Ergonomics in the workplace prevent common injuries, like carpal tunnel, and allow those with disabilities to maintain their employment. An ergonomic chair is part of an ergonomic workstation setup. However, many chairs are marketed as “ergonomic” despite having various shapes and requirements.
For example, employers may have trouble knowing what to do when an employee suffering from back pain requests an ergonomic chair. Making sure that your employees have what they need to be comfortable and productive at work can be a challenge, especially when it comes to requests for ergonomic chairs. Title 1 of the ADA provides guidance on how to accommodate employee needs, but sifting through individual requests and figuring out what is truly necessary can take up a lot of time. The following topics focus on workplace ergonomic chair best practices.
How to Evaluate the Request
When an employee comes to you with a request for an ergonomic chair, the first thing you’ll need to do is evaluate the request. You should take into account the following factors:
- The nature of the employee’s job and how it might be causing pain or discomfort
- The severity of the pain or discomfort
- Whether other employees in similar positions have made similar requests
If the employee’s job involves sitting for long periods of time, you may want to consider their request more seriously. If the employee is experiencing severe pain, you’ll also want to take their request more seriously. And if other employees in similar positions have made similar requests, it may be wise to accommodate them as well.
An ergonomic evaluation involves a trained professional assessing an individual’s workstation and making recommendations for changes that can improve comfort and prevent pain.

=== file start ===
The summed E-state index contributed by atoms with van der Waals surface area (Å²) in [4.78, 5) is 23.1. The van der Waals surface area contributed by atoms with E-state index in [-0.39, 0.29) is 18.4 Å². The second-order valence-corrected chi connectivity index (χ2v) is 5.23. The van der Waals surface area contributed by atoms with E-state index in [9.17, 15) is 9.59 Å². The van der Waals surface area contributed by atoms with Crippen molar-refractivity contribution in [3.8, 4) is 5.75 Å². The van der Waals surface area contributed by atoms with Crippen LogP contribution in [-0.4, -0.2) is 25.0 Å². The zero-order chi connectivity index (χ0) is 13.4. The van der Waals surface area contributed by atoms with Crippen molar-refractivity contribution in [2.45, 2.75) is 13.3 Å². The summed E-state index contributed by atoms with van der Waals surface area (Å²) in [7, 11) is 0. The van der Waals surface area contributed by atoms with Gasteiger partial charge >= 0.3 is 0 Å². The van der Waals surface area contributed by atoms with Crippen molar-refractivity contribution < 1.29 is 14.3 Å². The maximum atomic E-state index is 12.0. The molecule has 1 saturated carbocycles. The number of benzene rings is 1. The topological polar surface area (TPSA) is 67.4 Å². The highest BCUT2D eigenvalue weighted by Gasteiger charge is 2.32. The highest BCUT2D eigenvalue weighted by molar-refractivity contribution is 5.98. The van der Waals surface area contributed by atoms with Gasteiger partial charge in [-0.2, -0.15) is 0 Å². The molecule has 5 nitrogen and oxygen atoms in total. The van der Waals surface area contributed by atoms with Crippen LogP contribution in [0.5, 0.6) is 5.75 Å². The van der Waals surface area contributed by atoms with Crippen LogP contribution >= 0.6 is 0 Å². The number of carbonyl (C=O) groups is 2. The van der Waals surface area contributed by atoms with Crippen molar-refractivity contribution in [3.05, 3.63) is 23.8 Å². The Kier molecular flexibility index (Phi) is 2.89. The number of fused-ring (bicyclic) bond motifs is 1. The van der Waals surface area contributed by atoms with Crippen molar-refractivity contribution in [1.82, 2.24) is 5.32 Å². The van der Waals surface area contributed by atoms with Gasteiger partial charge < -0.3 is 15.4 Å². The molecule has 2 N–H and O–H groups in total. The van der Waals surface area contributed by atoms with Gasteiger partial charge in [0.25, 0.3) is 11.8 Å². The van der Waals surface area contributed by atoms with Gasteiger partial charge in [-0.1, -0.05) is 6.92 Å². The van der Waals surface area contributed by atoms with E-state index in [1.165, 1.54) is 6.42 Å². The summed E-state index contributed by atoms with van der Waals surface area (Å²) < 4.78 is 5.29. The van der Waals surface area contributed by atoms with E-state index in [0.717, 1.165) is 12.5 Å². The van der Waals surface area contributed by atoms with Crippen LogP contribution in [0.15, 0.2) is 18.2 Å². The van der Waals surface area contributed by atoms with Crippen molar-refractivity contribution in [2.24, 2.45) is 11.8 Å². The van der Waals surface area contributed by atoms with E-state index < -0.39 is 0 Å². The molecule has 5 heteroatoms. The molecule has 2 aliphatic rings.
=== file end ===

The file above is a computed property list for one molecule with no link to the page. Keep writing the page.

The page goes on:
If an employee requests an ergonomic chair for a medical condition, and not all employees have this benefit of employment, the employer can ask for medical documentation to support their request, as long as the disability is not visible. The employee could also fill out ADA accommodation documentation that the employer has created. Employers and employees can find sample inquiry forms and accommodation request forms by JAN.
The Choice of Ergonomic Chair Being Requested
The employer gets to pick the accommodation as long as it is reasonable and effective. Therefore, as part of the interactive process, the employer can suggest different types of chairs and explain how each chair would be helpful. If there are several chairs to consider, the employer may pick the less expensive one, as long as the chair purchased is effective.
The EEOC has ruled that if more than one accommodation is effective, the preference of the individual with a disability should take precedence. The employer devising the accommodation, on the other hand, has final veto power over which alternative accommodations are chosen.
Alternatives to Providing Ergonomic Chairs
In some cases, an employee may require extra support while sitting, which could come in the form of a lumbar or seat cushion. An ergonomic assessment should be conducted to confirm that the chair being used positions the employee correctly. Other accommodations for sitting might also be options depending on what the employee needs. Nevertheless, for some people, a new chair is going to be necessary. An ergonomic desk is also worth considering as some studies have shown the effects of a sit stand desk on health and productivity have been quite positive, leading to a more efficient workforce.
Other Things To Consider
While a request for equipment, such as an ergonomic chair, may be simple, other factors might have to be considered by an employer if they are receiving a lot of accommodation requests.
Consider the following:
- Would regular ergonomic assessments be beneficial for all employees as a part of their employment benefits?
- If your office furniture is looking a little worse for wear, it might be time for an update.
- Is it necessary to treat all requests for ergonomic chairs as accommodation requests? Or is it possible to create a policy that provides better equipment as a bonus of employment to all employees?
Taking steps to prevent workplace injuries does not only help to avoid the expense of claims, but it may also reduce the time it takes for equipment requests to go through the general ADA procedure. Of course, each firm’s policy and procedure may differ. However, being open-minded about possible adjustments in rules and processes might benefit both employees and those in charge of accommodation requests.